Buffalo Police to mandate ethics training

BUFFALO, N.Y. (WIVB) – Buffalo Police Commissioner Daniel Derenda and the police department chiefs met with lawmakers Tuesday for the first meeting of the Common Council’s Police Oversight Committee.

The meeting comes at a turbulent time for the department, which has been scandalized by several recent investigations involving officers. One centers around a cell phone video that sparked claims of police brutality, another round an assault at Molly’s Pub that left two officers suspended, and a third involving three officers facing charges over their treatment of four teens.

For more than an hour, Derenda answered questions. He said the department has raised the number of internal affairs investigations from 130 a year, to 450 to 500 a year, with more self-policing.

Committee Chair David Rivera, a former police officer himself, said he met with the officer’s union and was told a lack of officer training may have led to some of the problems reported in the news recently.

“Now, when you went through the police academy five or 20 years ago, you went through that. But this is something that should be done more regularly,” Rivera said.

Derenda told lawmakers he will be mandating ethics trainings for officers next year, and that the department is creating training that officers will need to complete each year. The training will in part teach them how to better interact with the public.

“You treat people the way you want to be treated, the way you want your family members to be treated. Sometimes you deal with the worst of the worst. However you have to be professional at all times,” Derenda said.

The police commissioner told the committee he already started mandating annual training on the use of force. That’s been a hot topic since stories surfaced in the last few months of an officer slapping cell phones out of the hands of citizens, and another officer convicted of violating the civil rights of a man while he was handcuffed.

But the committee itself will not be investigating.

“We’re not going to be investigating the Buffalo Police Department. That’s not our job. Yes, we will be taking complaints. Yes, we will pass them on to the appropriate authorities. Nothing is going to get swept under the rug,” Rivera said.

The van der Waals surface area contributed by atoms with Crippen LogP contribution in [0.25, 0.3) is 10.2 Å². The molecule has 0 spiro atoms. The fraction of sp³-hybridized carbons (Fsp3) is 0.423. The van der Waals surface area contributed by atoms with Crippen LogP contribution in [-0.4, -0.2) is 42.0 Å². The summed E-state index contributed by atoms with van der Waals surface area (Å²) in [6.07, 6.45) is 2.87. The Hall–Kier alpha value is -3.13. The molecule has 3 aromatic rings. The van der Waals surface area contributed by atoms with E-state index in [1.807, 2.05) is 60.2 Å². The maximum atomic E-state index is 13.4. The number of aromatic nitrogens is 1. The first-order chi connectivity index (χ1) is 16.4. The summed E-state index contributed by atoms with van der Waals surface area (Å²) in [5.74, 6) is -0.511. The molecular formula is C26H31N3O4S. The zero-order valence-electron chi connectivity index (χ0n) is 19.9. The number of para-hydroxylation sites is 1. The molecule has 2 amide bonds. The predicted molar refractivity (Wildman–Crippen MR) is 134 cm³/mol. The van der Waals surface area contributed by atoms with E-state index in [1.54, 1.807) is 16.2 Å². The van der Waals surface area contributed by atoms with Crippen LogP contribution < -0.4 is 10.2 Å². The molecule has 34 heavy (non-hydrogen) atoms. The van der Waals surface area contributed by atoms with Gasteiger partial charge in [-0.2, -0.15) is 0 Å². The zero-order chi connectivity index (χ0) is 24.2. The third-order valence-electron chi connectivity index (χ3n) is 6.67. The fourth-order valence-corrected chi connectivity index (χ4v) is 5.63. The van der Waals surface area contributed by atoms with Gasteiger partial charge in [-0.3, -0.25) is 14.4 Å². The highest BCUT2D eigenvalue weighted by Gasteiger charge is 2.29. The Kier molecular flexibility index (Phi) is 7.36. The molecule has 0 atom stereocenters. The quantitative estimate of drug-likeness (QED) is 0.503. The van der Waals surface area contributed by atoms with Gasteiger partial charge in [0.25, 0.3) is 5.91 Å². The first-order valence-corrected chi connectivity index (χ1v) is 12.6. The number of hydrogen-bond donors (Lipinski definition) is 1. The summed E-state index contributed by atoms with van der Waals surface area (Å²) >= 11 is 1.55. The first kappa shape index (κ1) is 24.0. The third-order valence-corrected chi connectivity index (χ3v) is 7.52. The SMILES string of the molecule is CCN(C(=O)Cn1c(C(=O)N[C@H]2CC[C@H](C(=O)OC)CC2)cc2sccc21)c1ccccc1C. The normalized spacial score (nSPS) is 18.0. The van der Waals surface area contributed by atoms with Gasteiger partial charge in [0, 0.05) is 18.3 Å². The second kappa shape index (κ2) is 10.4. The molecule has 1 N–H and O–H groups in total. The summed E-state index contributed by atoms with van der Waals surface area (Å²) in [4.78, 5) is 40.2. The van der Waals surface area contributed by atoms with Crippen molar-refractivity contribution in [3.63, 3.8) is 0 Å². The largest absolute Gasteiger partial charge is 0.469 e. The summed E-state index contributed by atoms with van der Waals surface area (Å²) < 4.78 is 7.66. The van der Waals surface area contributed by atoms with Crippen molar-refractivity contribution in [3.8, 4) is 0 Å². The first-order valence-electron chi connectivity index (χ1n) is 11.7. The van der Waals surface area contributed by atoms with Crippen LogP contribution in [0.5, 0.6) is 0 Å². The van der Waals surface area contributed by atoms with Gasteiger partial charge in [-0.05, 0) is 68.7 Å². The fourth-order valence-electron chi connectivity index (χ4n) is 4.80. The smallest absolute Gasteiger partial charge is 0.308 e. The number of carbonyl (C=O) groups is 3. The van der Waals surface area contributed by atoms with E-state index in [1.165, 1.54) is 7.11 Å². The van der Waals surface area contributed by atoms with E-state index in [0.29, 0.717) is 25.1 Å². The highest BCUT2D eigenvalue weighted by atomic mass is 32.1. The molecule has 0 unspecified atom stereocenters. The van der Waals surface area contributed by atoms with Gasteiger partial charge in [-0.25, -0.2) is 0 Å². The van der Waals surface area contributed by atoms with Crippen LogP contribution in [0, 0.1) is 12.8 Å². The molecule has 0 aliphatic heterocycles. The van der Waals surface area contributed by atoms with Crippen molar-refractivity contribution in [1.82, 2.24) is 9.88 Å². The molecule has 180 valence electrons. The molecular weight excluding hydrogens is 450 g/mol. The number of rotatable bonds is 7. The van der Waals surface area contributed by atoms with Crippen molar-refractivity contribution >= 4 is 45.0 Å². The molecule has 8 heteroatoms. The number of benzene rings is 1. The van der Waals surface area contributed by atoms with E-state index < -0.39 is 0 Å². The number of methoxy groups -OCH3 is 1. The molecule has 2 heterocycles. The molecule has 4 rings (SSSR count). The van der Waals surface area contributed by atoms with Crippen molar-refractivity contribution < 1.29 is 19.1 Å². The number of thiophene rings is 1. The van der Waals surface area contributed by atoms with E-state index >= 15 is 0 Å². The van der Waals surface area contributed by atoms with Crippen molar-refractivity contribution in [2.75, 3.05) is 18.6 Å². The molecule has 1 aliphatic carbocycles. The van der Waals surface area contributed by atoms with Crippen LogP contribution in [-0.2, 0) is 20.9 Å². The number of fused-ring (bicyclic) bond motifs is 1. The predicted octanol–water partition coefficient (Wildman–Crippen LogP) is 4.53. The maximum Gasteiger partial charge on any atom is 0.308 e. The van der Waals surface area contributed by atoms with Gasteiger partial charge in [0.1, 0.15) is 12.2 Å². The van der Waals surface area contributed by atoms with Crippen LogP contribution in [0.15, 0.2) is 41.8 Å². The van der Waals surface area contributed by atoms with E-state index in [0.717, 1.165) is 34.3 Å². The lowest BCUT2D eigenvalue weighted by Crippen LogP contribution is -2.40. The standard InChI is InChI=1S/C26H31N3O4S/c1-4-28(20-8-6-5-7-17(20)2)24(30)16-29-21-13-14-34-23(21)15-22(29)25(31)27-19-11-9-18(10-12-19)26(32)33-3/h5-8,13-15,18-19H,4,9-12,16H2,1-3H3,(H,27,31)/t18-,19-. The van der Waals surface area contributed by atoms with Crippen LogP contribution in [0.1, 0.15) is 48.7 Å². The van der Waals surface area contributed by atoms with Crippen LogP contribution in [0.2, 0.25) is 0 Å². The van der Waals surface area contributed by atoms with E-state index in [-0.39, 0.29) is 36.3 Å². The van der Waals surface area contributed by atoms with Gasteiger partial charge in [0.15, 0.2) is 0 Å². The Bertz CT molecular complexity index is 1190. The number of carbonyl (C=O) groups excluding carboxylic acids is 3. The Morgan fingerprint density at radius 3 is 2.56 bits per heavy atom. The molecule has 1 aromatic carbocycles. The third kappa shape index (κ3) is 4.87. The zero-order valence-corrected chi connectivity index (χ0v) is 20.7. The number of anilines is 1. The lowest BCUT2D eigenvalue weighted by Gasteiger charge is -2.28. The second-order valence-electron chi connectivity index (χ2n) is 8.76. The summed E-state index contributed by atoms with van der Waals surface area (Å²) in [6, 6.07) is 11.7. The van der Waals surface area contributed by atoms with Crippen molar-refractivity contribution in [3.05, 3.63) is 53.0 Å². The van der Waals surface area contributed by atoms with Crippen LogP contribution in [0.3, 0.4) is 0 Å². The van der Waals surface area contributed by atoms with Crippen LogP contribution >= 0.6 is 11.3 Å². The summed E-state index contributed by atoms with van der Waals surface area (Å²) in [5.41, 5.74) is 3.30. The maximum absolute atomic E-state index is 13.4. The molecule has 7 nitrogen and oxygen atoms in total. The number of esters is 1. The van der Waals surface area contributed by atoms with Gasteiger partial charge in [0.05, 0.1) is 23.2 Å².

Council President Darius Pridgen said he wants officers to be more respectful to citizens, however Derenda said he believes they are professional. He said people recognize him, and tell him the good things officers do that don’t get reported.

Pridgen wants a survey done in neighborhoods to learn more about what residents think of police behavior. Details may come from a program Derenda is working on, he says he is working on something to increase feedback from certain neighborhoods.

Lawmakers will also be looking at the possibility of putting cameras in squad cars.

Another change Derenda noted is corporation council will start holding disciplinary hearings about once a month to speed up departmental charges in internal investigations.

He said, “We’ll have hearings quicker, and will bring resolution to these cases a lot faster than they have been.”

And a concern of lawmakers is a residency requirement for police officers. Councilman David Franczyk said he believes officers should be required to live in the city. Derenda said Mayor Byron Brown wants this detail added in their next contract.

The former chair of the committee was Brian Davis. But he resigned from the Common Council in 2009 when he pleaded guilty to misuse of campaign funds. The committee has simply been dormant since then.

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